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this paper is to give complete proofs of the density theorem and the choice principle for total continuous functionals in the natural and concrete context of the partial continuous functionals [Ers77], essentially by specializing more general treatments in the literature. The proofs obtained are relatively short and hopefully perspicious, and may contribute to redirect attention to the fundamental questions Kreisel originally was interested in. Obviously this work owes much to other sources. In particular I have made use of work by Scott [Sco82] (whose notion of an information system is taken as a basis to introduce domains), Roscoe [Ros87], Larsen and Winskel [LW84] and Berger [Ber93]. The paper is organized as follows. Section 1 treats information systems, and in section 2 it is shown that the partial orders defined by them are exactly the (Scott) domains with countable basis. Section 3 gives a characterization of the continuous functions between domains, in terms of approximable mappings. In section 4 cartesian products and function spaces of domains and information systems are introduced. In section 5 the partial and total continuous functionals are defined. Section 6 finally contains the proofs of the two theorems above; it will be clear that the same proofs also yield effective versions of these theorems.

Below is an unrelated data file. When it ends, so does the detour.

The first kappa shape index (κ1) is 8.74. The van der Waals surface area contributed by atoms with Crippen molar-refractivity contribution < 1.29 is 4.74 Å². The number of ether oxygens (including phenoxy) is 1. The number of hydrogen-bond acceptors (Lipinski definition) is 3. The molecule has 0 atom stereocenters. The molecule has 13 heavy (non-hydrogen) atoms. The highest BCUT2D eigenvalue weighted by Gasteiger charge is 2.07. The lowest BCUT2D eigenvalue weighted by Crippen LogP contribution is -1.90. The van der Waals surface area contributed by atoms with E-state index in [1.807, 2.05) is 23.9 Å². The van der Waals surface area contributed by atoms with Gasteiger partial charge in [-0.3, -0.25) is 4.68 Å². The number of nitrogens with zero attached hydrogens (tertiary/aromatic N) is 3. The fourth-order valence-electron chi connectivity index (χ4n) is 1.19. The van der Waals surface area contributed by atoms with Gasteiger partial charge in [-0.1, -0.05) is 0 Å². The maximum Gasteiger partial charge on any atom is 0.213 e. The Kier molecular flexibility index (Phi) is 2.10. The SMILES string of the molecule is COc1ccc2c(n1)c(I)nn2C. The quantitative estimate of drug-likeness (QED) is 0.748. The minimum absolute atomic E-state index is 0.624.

Machine Extraction of the NormalizationbyEvaluation Algorithm from a Normalization Proof
"... Abstract. In this paper a formal proof of normalization of the simply typed ..."
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Abstract. In this paper a formal proof of normalization of the simply typed
NEW DEVELOPMENTS IN PROOFS AND COMPUTATIONS HELMUT SCHWICHTENBERG
"... It is a tempting idea to use formal existence proofs as a means to precisely and verifiably express algorithmic ideas. This is clearly possible for “constructive ” proofs, which are informally understood via the BrouwerHeytingKolmogorov interpretation (BHKinterpretation for short). This interpret ..."